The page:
9. 9. Digital Jewelry Dept of ISE, DBIT, Bangalore Page 9 significant resources to develop networks using packet radios for tactical communications in the battlefield. Packet radio networks also found commercial application in supporting wide-area wireless data services. These services, first introduced in the early 1990‟s, enable wireless data access (including email, file transfer, and web browsing) at fairly low speeds, on the order of 20 Kbps. A strong market for these wide-area wireless data services never really materialized, due mainly to their low data rates, high cost, and lack of ―killer applications. These services mostly disappeared in the 1990s, supplanted by the wireless data capabilities of cellular telephones and wireless local area networks (LANs). The introduction of wired Ethernet technology in the 1970‟s steered many commercial companies away from radio-based networking. 2.2 Wireless Vision The vision of wireless communications supporting information exchange between people or devices is the communications frontier of the next few decades, and much of it already exists in some form. This vision will allow multimedia communication from anywhere in the world using a small handheld device or laptop. Wireless networks will connect palmtop, laptop, and desktop computers anywhere within an office building or campus, as well as from the corner cafe. In the home these networks will enable a new class of intelligent electronic devices that can interact with each other and with the Internet in addition to providing connectivity between computers, phones, and security/monitoring systems. Such smart homes can also help the elderly and disabled with assisted living, patient monitoring, and emergency response. Wireless entertainment will permeate the home and any place that people congregate. Video teleconferencing will take place between buildings that are blocks or continents apart, and these conferences can include travelers as well, from the salesperson who missed his plane connection to the CEO off sailing in the Caribbean. Wireless video will enable remote classrooms, remote training facilities, and remote hospitals anywhere in the world. Wireless sensors have an enormous range of both commercial and military applications.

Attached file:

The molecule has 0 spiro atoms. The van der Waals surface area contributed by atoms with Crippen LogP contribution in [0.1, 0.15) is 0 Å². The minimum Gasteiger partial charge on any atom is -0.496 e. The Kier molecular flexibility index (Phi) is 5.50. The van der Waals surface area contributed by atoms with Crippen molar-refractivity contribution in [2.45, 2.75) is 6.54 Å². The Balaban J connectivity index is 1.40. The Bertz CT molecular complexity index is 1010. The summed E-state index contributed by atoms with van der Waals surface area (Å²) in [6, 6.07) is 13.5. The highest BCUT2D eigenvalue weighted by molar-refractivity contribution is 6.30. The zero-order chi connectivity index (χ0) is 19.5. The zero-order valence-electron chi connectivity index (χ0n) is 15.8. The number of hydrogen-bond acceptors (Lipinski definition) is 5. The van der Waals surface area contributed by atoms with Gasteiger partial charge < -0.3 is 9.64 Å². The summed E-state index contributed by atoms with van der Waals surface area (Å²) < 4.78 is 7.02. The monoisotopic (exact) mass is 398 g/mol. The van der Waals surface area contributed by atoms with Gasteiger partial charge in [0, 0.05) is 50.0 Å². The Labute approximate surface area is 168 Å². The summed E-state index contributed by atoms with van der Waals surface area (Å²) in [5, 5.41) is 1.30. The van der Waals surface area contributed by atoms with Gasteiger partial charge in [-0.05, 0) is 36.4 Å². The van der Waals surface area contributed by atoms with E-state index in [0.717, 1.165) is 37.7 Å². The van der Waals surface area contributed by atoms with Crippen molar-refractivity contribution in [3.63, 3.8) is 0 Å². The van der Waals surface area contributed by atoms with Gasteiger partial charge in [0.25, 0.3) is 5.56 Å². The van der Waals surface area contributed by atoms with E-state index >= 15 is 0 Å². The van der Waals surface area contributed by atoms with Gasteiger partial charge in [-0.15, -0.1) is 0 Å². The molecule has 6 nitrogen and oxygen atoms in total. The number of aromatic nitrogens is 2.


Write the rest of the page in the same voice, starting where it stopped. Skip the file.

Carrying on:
10. 10. Digital Jewelry Dept of ISE, DBIT, Bangalore Page 10 2.3 Low-Cost Low-Power Radios: Bluetooth and Zigbee As radios decrease their cost and power consumption, it becomes feasible to embed them in more types of electronic devices, which can be used to create smart homes, sensor networks, and other compelling applications. Two radios have emerged to support this trend: Bluetooth and Zigbee. Bluetooth radios provide short range connections between wireless devices along with rudimentary networking capabilities. The Bluetooth standard is based on a tiny microchip incorporating a radio transceiver that is built into digital devices. The transceiver takes the place of a connecting cable for devices such as cell phones, laptop and palmtop computers, portable printers and projectors, and network access points. Bluetooth is mainly for short range communications, e.g. from a laptop to a nearby printer or from a cell phone to a wireless headset. Its normal range of operation is 10 m (at 1 mW transmit power), and this range can be increased to 100 m by increasing the transmit power to 100 mW. The system operates in the unlicensed 2.4 GHz frequency band. The Bluetooth standard is named after Harald I Bluetooth, the king of Denmark between 940 and 985 AD who united Denmark and Norway. 2.4 Jewelry as Communication When designing devices that enable communication between individuals using technology, the significance of how the device relates to the user as an individual, rather than a member of a collective, is of great importance. This paper draws on practice centered research into the integration of digital technologies within contemporary jewellery and focuses on opposing notions of jewelry and the gadget within the conception and design of wearable digital communication devices. The desire to make the human form the locus for digital devices is increasingly evident in the proposals and developments of digital device designers. This motivation is often technology led as a result of the increasing ubiquitous and miniaturized nature of computing and technology. However, the body, as a site for interactive devices, has much wider possibilities. This paper explores the contribution and perspective of Contemporary Jewelry in the design and conception of wearable digital devices, reflecting the awareness of jewelers to the person/object relationship and notions of personal significance.